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Dakota Lewallen
Dakota Lewallen

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2 Ways to Improve your Node.js Application

Use npm ci --production. Thanks for coming to my ted talk. 🎉

Kinda kidding, but not really.

For demonstration purposes, lets define a sample package.json, omitting some of the less important stuff.

{
  "name": "test project",
  "version": 1.0.0,
  "description": "Our sample project",
  "dependencies": {
    "first-dep": "1.0.0"
  }
}
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So let's say you've been hard at work on this "test project" all morning working with the "first-dep" library. Unfortunately for you, "first-dep" released a minor version the night before, going up to "1.1.0" and breaking one of the API's you use. You run your test suite locally and everything is as green as grass. You push your code and egads batman a bunch of tests are broken. You run your tests locally over and over again racking your brain for what's happening. So you push another change just to see and watch the integration environment break again. So as is common practice in Node, you delete your local dependencies, reinstall and boom. Tests are broken. Finally. Now you go to source control provider to look for what's changed and you see a single change in your package.json

-    "first-dep": "1.0.0",
+    "first-dep": "1.1.0",
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The dreaded stealth patch. After some investigation, you discover that in your testing setup you run npm install. Causing the version to get modified in that environments package.json before it was changed in yours. Now you've come to a cross roads. Typically most updates your dependencies release don't directly affect your project and are fine to push through. But wait!

There is another

npm ci stops this discussion dead in its tracks. Using ci over install in your build environments defends against this versioning mismatch.

(npm) will never write to package.json or any of the package-locks: installs are essentially frozen. source

This brings us to the first usage improvement

  1. Create highly reproducible builds of your dependencies

As long as you haven't specified dependency changes, there shouldn't be any in your automated environments.

What does this mean?

Typically, when you run the command npm install, you will have your dependencies installed, as well as some of your dependency versions updated if there are updates available. This can lead to some hard to find issues when running in an automated environment, similar to the one above.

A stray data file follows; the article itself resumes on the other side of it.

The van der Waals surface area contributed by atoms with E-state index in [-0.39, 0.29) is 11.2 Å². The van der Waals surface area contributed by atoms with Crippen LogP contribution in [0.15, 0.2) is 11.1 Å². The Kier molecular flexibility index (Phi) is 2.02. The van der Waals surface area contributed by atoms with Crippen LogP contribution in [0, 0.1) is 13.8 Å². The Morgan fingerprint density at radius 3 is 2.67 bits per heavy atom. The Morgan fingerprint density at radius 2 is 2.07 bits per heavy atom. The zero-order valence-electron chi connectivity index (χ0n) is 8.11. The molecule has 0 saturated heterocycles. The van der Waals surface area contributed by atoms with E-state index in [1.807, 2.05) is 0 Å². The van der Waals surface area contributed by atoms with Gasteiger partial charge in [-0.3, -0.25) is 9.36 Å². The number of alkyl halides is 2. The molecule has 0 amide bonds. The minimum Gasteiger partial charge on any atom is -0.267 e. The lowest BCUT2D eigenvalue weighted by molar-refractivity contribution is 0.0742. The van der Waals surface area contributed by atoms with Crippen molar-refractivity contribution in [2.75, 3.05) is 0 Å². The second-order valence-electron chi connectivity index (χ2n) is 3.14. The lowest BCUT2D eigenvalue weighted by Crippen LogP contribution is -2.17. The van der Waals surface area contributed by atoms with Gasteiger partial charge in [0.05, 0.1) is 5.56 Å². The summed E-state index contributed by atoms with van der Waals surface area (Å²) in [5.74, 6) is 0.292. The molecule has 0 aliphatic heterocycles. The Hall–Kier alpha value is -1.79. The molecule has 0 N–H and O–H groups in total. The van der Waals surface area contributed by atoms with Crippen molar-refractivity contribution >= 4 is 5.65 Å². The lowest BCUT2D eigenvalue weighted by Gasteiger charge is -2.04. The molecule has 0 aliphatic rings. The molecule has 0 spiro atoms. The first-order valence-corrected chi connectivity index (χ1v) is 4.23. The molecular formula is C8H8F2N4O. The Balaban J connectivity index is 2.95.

1. Smaller production bundles

Going back to our example package.json. Lets say we want to add typescript to our workflow. First thing you'll want to do is npm install typescript. Now our package.json looks something like,

"dependencies": {
  "first-dep": "1.0.0",
  "typescript": "^4.4.3"
}
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But typescript isn't required to run our application. Typescript is a build tool. So even though we're only using it some of the time, it will be included in our node_modules every time. Irregardless of what command we use to set them up. To address this, we should pass the "-D" flag when installing packages that aren't required to run our application in production. So now our command should look like npm install -D typescript. Looking at our revised package.json, you should see something like,

"dependencies": {
  "first-dep": "1.0.0",
},
"devDependencies": {
  "typescript": "^4.4.3"
}
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Awesome! But... typescript still shows up in node_modules when you run npm ci. So it's great that we've started dividing our dependencies up between production and development, but the default behavior of both install commands is to install all dependencies. So we've got one more piece to this puzzle and that is the --production flag. This instructs npm that we want to ignore all of the packages listed in devDependencies.

So in short, if you're running your application in an automated environment (shared development servers, production, testing) make sure you setup your dependencies with the command npm ci --production. And while you're working any time you install a dependency that is not directly required by your app, install it with the "-D" flag.


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